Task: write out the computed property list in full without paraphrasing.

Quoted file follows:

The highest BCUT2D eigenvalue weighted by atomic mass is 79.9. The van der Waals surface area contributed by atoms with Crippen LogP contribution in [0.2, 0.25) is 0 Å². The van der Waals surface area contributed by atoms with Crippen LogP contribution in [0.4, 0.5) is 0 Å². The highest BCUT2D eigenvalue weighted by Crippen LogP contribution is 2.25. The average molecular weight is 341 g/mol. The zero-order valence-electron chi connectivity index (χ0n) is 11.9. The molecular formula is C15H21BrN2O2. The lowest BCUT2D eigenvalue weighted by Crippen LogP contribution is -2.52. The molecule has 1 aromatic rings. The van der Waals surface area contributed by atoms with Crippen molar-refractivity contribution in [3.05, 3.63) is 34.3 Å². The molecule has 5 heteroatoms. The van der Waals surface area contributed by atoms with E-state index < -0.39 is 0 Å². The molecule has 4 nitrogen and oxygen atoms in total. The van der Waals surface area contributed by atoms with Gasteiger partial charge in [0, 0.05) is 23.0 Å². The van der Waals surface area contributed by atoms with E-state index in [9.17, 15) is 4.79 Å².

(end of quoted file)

The highest BCUT2D eigenvalue weighted by atomic mass is 79.9. The van der Waals surface area contributed by atoms with Crippen LogP contribution in [0.2, 0.25) is 0 Å². The van der Waals surface area contributed by atoms with Crippen LogP contribution in [0.4, 0.5) is 0 Å². The highest BCUT2D eigenvalue weighted by Crippen LogP contribution is 2.25. The average molecular weight is 341 g/mol. The zero-order valence-electron chi connectivity index (χ0n) is 11.9. The molecular formula is C15H21BrN2O2. The lowest BCUT2D eigenvalue weighted by Crippen LogP contribution is -2.52. The molecule has 1 aromatic rings. The van der Waals surface area contributed by atoms with Crippen molar-refractivity contribution in [3.05, 3.63) is 34.3 Å². The molecule has 5 heteroatoms. The van der Waals surface area contributed by atoms with E-state index < -0.39 is 0 Å². The molecule has 4 nitrogen and oxygen atoms in total. The van der Waals surface area contributed by atoms with Gasteiger partial charge in [0, 0.05) is 23.0 Å². The van der Waals surface area contributed by atoms with E-state index in [9.17, 15) is 4.79 Å².